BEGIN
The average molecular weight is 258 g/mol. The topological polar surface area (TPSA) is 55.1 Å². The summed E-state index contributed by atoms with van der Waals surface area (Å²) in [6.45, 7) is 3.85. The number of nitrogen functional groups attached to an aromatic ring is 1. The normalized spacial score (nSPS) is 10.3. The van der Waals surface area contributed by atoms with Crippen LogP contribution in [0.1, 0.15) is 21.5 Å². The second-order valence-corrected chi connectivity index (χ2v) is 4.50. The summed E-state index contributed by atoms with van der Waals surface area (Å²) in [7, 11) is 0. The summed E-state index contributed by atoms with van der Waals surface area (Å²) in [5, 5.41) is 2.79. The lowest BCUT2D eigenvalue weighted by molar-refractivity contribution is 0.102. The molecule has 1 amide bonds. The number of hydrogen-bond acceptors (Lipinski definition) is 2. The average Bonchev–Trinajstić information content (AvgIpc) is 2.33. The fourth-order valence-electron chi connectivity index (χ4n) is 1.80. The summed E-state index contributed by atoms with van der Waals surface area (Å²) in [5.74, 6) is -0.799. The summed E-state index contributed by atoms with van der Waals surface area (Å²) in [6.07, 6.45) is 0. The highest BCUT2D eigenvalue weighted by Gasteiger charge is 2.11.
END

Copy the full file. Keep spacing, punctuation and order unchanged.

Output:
The average molecular weight is 258 g/mol. The topological polar surface area (TPSA) is 55.1 Å². The summed E-state index contributed by atoms with van der Waals surface area (Å²) in [6.45, 7) is 3.85. The number of nitrogen functional groups attached to an aromatic ring is 1. The normalized spacial score (nSPS) is 10.3. The van der Waals surface area contributed by atoms with Crippen LogP contribution in [0.1, 0.15) is 21.5 Å². The second-order valence-corrected chi connectivity index (χ2v) is 4.50. The summed E-state index contributed by atoms with van der Waals surface area (Å²) in [7, 11) is 0. The summed E-state index contributed by atoms with van der Waals surface area (Å²) in [5, 5.41) is 2.79. The lowest BCUT2D eigenvalue weighted by molar-refractivity contribution is 0.102. The molecule has 1 amide bonds. The number of hydrogen-bond acceptors (Lipinski definition) is 2. The average Bonchev–Trinajstić information content (AvgIpc) is 2.33. The fourth-order valence-electron chi connectivity index (χ4n) is 1.80. The summed E-state index contributed by atoms with van der Waals surface area (Å²) in [5.74, 6) is -0.799. The summed E-state index contributed by atoms with van der Waals surface area (Å²) in [6.07, 6.45) is 0. The highest BCUT2D eigenvalue weighted by Gasteiger charge is 2.11.